Estimating is one of the most important parts of the planning process. Effort hours (man hours) must be estimated first, before duration and cost estimates can be prepared. Use the following ten steps to estimate effort hours.

**1. Determine how accurate your estimate needs to be**

Typically, the more accurate the estimate, the more detail you need to understand about the project, and perhaps the more time that is needed. If you are asked for a rough order of magnitude (ROM) estimate (-25% - +75%), you might be able to complete the work quickly, at a high level, and with a minimum amount of detail. On the other hand, if you must provide an accurate estimate within 10%, you need to spend more time and understand the work at a lower level of detail.

**2. Create the initial estimate of effort hours**

Estimate the work of the project using one or more estimating techniques (analogy, prior history, PERT, modeling, etc.). (These techniques will be described in a separate Tips email).

**3. (optional) Factor the effort hours based on the resources assigned**

Your estimates are probably based on the effort it will take an average resource to do the work (or perhaps the estimates are based on the effort it would take if you did the work). Sometimes you also have knowledge of the exact resource or the type of resource that will be assigned. If you do, you may want to factor the estimate up or down based on that resource.

**4. Add specialist resource hours**

Make sure you have included hours for part-time and specialty resources. This could include freelance people, training specialists, administrative help, etc. These are people that may not be obvious at first, but you may need them for special activities. Because they are typically in project support roles, you may have forgotten to include their activities in the original Work Breakdown Structure.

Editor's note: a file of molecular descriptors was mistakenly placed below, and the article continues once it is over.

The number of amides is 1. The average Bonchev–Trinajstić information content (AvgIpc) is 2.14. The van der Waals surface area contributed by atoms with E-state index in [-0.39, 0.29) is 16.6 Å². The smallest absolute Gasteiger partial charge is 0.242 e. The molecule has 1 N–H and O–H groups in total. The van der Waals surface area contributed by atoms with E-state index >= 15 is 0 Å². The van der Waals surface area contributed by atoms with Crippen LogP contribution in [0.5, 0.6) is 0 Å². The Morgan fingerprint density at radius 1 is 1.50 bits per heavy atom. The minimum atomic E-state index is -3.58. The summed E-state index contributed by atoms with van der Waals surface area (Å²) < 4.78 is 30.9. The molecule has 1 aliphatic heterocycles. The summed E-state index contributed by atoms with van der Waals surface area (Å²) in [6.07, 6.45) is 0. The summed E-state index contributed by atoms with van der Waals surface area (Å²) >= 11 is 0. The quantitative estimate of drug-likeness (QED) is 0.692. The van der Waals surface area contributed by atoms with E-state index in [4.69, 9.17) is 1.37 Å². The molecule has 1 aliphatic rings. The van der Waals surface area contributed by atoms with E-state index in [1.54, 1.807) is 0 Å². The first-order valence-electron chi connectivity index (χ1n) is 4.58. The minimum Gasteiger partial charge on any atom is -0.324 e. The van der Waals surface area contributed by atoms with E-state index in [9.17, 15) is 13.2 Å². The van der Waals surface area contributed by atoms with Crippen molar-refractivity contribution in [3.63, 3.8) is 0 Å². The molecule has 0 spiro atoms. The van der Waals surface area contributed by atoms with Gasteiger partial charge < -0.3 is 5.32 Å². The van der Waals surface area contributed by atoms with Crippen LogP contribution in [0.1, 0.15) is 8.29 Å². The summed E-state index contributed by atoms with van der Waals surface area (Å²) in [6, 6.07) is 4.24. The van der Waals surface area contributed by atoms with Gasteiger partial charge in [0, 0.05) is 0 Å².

**5. (optional) Add rework time**

In a perfect world, all project deliverables would be correct the first time. Rework is the result of flaws in your quality management process. It means that a deliverable that you thought was complete turns out to need more work. Some projects add in effort hours for rework, although this should be minimized.

**6. Add project management time**

Project management takes effort. A rule of thumb is to add 15% of the effort hours for project management. For instance, if a project estimate is 12,000 hours (7 - 8 people), then a full-time project manager (1800 hours) is needed.

**7. Add contingency hours**

Contingency is used to reflect the uncertainty or risk associated with the estimate. If you are asked to estimate work that is not well defined, you may add 50%, 75% or more to reflect the uncertainty. If the estimate was required on short notice, a large contingency may be required. Even if you have time to create a reasonably accurate estimate, your contingency may still be 10-25%. If you do not add a contingency amount, it would mean that you are 100% confident in your estimate. This may be the case if similar types of projects have been done before.

**8. Calculate the total effort**

Add up the estimates for all the work components described above.

**9. Review and adjust as necessary**

Sometimes when you add up all the components, the estimate seems obviously high or low. If your estimate does not look right, go back and make adjustments to your estimating assumptions to better reflect reality.

**10. Document all assumptions**

Source:Tensteps

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